Getting LED Bar Graph using 2 Shift Registor's

So im using 2 shift registers to try to get a LED bar graph, (green to red).

I got this so far, its not smooth, its kinda doing the green led’s first then the yellow an red after.

I need it to go from greenLed1 to greenLed2 to… greenLed8 then to yellowLed1 then to yellowLed2 then to red etc…

ledbar.ino (1.67 KB)

Code please.

Also the part number of the shift register, and some wiring information.

I attached the code to the post

Im using

Digikey 296-1600-5-ND for shift regs
Digikey 67-1451-ND segment leds
Digikey 754-1200-ND green led
Digikey 754-1203-ND yellow led
Digikey 754-1202-ND red led

and a teensy 2.0 board

this is what it currently does

People say that the SPI is much faster than using shiftIn and shiftOut. Nick Gammon's got some very good tutorials on this, you might want to check them (if you haven't done so already)

I don’t understand what the issue is.
I see leds changing every 200ms.
What should be different?

I also see what looks more like 28pin m328 part on a breadboard
vs a Teensy 2.0 board.

I don’t believe that there is any sort of speed/performance issue here.
While shiftout() code is no speed daemon and
uses the pigishly large and slow digitalWrite() code, it will be more
than fast enough to blink LEDs faster than the human eye can detect.

We will need to a schematic of how the shift registers are wired up.
How you shift out the data will depend on how you wired them up.

The loops that you have look a bit strange to me,
but then I can’t tell what was intended.

There is a loop for 12 bits, with a
The first 8 bits (k bits) are shifted out 8 times to slowly turn on all the bits 1 bit at a time.
The next 4 bits (m bits) are shifted out 4 times similar to above,
however all the bits are shifted using the same clock and data lines.
So that means that if the shift registers are chained together,
that at some point the k bits or the m bits will overlflow into the other shift register
and not display what you want.

post a full schematic of your wiring and that will help determine what needs
to be changed in order to get the effect you are looking for.

If I had to guess, you are probably chaining the shift registers.
If so, you must shift out all the k bits and all the m bits every time before you do the latch.
If that is the case, then you need to move the shiftOut() calls outside the if() statements.
i.e. something like this:

  for(int i = 0; i < 12; ++i)
    if(i <= 8){
      k = (k << 1) | 1;
      m = (m << 1) | 1;
    shiftOut(SER, SRCLK, LSBFIRST, m);
    shiftOut(SER, SRCLK, LSBFIRST, k);

— bill

CHange the shiftOuts to MSB_FIRST and see if that helps. Watching the video I got the impression that the lights were being illuminated in reverse order.

Guessing at things to try is not particularly a good way to get things done.

As soon as we know how the shift registers and LEDs are wired up, it will pretty obvious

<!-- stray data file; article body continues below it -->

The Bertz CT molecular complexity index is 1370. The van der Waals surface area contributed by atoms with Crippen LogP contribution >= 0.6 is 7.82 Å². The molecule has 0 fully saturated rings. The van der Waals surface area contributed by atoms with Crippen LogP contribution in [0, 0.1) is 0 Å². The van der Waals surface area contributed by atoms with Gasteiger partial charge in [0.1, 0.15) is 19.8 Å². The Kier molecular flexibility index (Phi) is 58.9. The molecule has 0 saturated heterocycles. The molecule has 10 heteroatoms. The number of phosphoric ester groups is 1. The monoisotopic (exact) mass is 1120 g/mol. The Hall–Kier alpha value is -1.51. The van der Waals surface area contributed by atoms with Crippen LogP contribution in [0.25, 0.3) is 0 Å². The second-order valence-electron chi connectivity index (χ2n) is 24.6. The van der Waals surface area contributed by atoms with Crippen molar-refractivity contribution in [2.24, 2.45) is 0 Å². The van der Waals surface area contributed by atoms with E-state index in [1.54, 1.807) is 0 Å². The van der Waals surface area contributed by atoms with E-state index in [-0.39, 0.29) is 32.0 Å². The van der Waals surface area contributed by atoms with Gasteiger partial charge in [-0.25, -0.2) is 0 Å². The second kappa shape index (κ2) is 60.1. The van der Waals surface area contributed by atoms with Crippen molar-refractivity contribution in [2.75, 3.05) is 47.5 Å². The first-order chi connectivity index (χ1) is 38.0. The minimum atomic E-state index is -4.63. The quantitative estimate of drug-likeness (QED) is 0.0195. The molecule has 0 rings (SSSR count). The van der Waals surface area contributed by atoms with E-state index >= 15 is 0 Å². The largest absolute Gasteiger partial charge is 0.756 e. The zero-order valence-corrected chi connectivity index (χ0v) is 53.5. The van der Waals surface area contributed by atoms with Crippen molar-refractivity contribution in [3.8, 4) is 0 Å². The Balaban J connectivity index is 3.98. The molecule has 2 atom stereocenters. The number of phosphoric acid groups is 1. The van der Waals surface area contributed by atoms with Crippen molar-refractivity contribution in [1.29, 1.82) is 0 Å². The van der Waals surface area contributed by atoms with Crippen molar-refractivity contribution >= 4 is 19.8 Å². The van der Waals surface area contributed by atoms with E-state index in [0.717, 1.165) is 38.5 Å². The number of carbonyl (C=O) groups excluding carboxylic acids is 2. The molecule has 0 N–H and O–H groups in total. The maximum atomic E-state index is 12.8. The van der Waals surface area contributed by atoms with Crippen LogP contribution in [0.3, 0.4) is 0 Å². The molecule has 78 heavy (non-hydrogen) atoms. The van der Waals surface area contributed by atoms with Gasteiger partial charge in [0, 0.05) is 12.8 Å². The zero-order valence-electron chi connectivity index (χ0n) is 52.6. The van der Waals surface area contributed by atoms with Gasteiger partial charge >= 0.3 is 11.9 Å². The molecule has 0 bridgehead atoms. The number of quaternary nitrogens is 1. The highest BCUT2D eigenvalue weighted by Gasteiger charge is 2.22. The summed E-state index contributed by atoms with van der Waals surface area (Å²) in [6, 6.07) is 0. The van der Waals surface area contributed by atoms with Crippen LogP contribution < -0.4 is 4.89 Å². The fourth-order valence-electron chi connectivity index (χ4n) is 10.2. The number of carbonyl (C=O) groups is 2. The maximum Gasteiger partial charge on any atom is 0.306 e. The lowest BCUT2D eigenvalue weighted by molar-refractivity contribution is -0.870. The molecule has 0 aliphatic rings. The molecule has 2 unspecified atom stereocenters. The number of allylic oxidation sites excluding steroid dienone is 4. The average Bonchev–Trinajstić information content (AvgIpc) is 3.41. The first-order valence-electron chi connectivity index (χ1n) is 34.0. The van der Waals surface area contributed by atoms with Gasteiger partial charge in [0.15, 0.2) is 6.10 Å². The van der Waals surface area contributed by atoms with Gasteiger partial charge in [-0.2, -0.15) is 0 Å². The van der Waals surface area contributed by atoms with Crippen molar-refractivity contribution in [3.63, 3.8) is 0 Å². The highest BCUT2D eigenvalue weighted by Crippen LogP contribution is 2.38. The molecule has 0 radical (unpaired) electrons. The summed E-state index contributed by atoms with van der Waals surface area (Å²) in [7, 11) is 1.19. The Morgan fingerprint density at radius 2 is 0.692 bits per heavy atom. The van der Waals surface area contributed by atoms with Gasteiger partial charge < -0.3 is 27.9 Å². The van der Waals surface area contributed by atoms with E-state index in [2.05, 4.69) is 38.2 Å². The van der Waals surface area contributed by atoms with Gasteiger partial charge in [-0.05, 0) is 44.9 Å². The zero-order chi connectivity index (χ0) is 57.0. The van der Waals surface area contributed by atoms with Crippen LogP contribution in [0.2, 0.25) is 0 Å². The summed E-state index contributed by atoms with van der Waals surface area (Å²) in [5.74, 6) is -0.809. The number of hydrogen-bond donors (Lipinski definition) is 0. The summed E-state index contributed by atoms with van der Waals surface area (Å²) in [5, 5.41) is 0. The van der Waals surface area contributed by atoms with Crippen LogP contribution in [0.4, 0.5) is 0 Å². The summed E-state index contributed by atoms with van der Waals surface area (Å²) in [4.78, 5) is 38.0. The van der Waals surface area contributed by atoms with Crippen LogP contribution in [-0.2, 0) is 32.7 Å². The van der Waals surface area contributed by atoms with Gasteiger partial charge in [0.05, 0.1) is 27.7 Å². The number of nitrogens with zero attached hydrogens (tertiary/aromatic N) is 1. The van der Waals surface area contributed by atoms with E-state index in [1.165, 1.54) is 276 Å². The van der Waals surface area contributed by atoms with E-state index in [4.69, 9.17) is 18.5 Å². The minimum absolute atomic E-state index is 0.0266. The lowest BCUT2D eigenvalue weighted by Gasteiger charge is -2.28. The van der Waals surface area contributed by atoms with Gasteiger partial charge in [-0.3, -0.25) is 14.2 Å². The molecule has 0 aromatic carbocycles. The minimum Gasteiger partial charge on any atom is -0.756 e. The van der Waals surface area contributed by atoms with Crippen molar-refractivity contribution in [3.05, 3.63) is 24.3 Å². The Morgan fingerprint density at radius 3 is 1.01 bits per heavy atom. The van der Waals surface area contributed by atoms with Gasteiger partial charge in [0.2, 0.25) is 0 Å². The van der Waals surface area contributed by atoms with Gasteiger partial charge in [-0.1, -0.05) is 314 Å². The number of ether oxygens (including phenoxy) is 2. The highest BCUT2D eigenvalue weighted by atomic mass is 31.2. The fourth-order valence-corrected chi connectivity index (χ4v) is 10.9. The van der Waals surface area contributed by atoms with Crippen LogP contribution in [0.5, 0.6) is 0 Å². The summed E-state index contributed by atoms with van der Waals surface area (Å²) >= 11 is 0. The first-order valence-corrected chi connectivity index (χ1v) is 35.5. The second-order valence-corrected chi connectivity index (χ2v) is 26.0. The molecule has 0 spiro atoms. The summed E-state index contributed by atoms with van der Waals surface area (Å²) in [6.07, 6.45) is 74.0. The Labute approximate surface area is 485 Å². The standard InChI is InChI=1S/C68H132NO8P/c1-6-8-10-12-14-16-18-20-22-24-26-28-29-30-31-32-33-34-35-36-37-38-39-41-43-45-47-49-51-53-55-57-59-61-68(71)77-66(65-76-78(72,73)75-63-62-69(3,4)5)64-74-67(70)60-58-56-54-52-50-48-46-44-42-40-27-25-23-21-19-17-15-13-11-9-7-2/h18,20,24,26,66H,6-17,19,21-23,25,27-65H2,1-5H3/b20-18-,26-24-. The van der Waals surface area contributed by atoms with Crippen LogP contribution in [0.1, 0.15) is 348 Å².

what needs to be done.

After going back and looking at the photos, I can see the teensy (wasn't visible in the video)
and see that what I thought was a m328 dip is the two shift registers.

And looking up the digikey part numbers I can see that 595s are being used.

From looking at the pictures it appears that the green leds
are wired up to the left SR using all 8 bits with bit 0 on the left.
The yellow and red are using bits 0-3 with yellow using 0-1 and red using 2-3.

It looks like they are chained together so the Q7 bit will feed into the right SR
and then they both clock and latch together.

When chained together, in order to control all the bits all 16 bits have
to be shifted in every time.
The upper 8 bits go in first, then the lower 8 bits go in and will push the upper 8
bits over into the 2nd SR.

In this wiring, the code will definitely have to be modified from the original post.
The 595 can only shift bits up from lower bits.
Since the yellow and red leds are on the chained 595, they are the carryover bits
frorm the left SR and they are the upper bits of the 16 bit word
and must get shifted in before the green data bits.

Assuming a 1 to 1 mapping between data bits and output bits is desired
(I'd recommend this), then the 8 bit bytes should
be shifted in MSB first.

One thing in the orignal code that is a bit misleading/confusing is the macro
CLOCK_REG since it really is not actually clocking the data bits but rather latching
the SR data bits into the output register.
while, not necessary, you might consider changing the name to something like LATCH_REG?

Here are a couple of functions that could be used to update the 2 SR registers

SRupdate(uint8_t leftSRbits, uint8_t rightSRbits)
	shiftOut(SER, SRCLK, MSBFIRST, rightSRbits); // clock in the (upper) right SR 8 bits
	shiftOUT(SER, SRCLK, MSBFIRST, leftSRbits);  // clock in the (lower) left SR 8 bits
	CLOCK_REG; // latch the SR data to drive all 16 outputs in both chips

or if you want to treat as a 16 bit SR:

SRupdate(uint16_t bits)
	shiftOut(SER, SRCLK, MSBFIRST, (bits >> 8)); // clock in the (upper) right SR 8 bits
	shiftOUT(SER, SRCLK, MSBFIRST, (bits & 0xff));  // clock in the (lower) left SR 8 bits
	CLOCK_REG; // latch the SR data to drive all 16 outputs in both chips

Another thing that may come into play is noise & ground bounce.
595s are very suseptable to this.
The best thing would be to using a single pair of rails for power instead
of using both the upper and lower power rails.
And .1uf bypass caps may needed on the power lines to smooth out the power signals.

--- bill